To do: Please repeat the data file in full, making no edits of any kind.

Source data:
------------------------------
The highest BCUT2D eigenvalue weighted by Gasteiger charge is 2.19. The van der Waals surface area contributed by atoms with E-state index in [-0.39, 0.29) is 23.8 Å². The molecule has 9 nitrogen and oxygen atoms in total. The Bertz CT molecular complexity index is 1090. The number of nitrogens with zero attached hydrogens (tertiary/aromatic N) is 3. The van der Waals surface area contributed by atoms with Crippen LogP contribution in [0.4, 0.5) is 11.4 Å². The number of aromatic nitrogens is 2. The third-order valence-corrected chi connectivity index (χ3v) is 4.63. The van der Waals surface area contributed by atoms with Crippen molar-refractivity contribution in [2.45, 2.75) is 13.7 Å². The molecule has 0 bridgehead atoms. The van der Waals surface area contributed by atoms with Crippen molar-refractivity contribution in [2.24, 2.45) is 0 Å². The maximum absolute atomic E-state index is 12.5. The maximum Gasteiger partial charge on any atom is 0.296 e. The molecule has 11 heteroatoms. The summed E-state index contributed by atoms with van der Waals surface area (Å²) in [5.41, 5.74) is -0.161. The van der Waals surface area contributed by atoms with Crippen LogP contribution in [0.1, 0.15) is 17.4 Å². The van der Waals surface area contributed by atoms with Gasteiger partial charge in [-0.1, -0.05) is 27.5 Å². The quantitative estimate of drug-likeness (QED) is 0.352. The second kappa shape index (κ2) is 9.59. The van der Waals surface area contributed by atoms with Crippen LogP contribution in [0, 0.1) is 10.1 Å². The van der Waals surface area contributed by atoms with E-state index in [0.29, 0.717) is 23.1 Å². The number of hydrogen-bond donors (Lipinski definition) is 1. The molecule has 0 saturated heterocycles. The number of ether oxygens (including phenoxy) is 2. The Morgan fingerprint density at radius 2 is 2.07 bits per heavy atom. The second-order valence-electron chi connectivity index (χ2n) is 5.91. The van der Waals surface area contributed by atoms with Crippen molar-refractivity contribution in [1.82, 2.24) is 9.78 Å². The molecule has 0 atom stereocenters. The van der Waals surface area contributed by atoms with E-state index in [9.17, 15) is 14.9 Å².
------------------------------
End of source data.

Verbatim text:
The highest BCUT2D eigenvalue weighted by Gasteiger charge is 2.19. The van der Waals surface area contributed by atoms with E-state index in [-0.39, 0.29) is 23.8 Å². The molecule has 9 nitrogen and oxygen atoms in total. The Bertz CT molecular complexity index is 1090. The number of nitrogens with zero attached hydrogens (tertiary/aromatic N) is 3. The van der Waals surface area contributed by atoms with Crippen LogP contribution in [0.4, 0.5) is 11.4 Å². The number of aromatic nitrogens is 2. The third-order valence-corrected chi connectivity index (χ3v) is 4.63. The van der Waals surface area contributed by atoms with Crippen molar-refractivity contribution in [2.45, 2.75) is 13.7 Å². The molecule has 0 bridgehead atoms. The van der Waals surface area contributed by atoms with Crippen molar-refractivity contribution in [2.24, 2.45) is 0 Å². The maximum absolute atomic E-state index is 12.5. The maximum Gasteiger partial charge on any atom is 0.296 e. The molecule has 11 heteroatoms. The summed E-state index contributed by atoms with van der Waals surface area (Å²) in [5.41, 5.74) is -0.161. The van der Waals surface area contributed by atoms with Crippen LogP contribution in [0.1, 0.15) is 17.4 Å². The van der Waals surface area contributed by atoms with Gasteiger partial charge in [-0.1, -0.05) is 27.5 Å². The quantitative estimate of drug-likeness (QED) is 0.352. The second kappa shape index (κ2) is 9.59. The van der Waals surface area contributed by atoms with Crippen LogP contribution in [0, 0.1) is 10.1 Å². The van der Waals surface area contributed by atoms with E-state index in [0.29, 0.717) is 23.1 Å². The number of hydrogen-bond donors (Lipinski definition) is 1. The molecule has 0 saturated heterocycles. The number of ether oxygens (including phenoxy) is 2. The Morgan fingerprint density at radius 2 is 2.07 bits per heavy atom. The second-order valence-electron chi connectivity index (χ2n) is 5.91. The van der Waals surface area contributed by atoms with Crippen molar-refractivity contribution in [1.82, 2.24) is 9.78 Å². The molecule has 0 atom stereocenters. The van der Waals surface area contributed by atoms with E-state index in [9.17, 15) is 14.9 Å².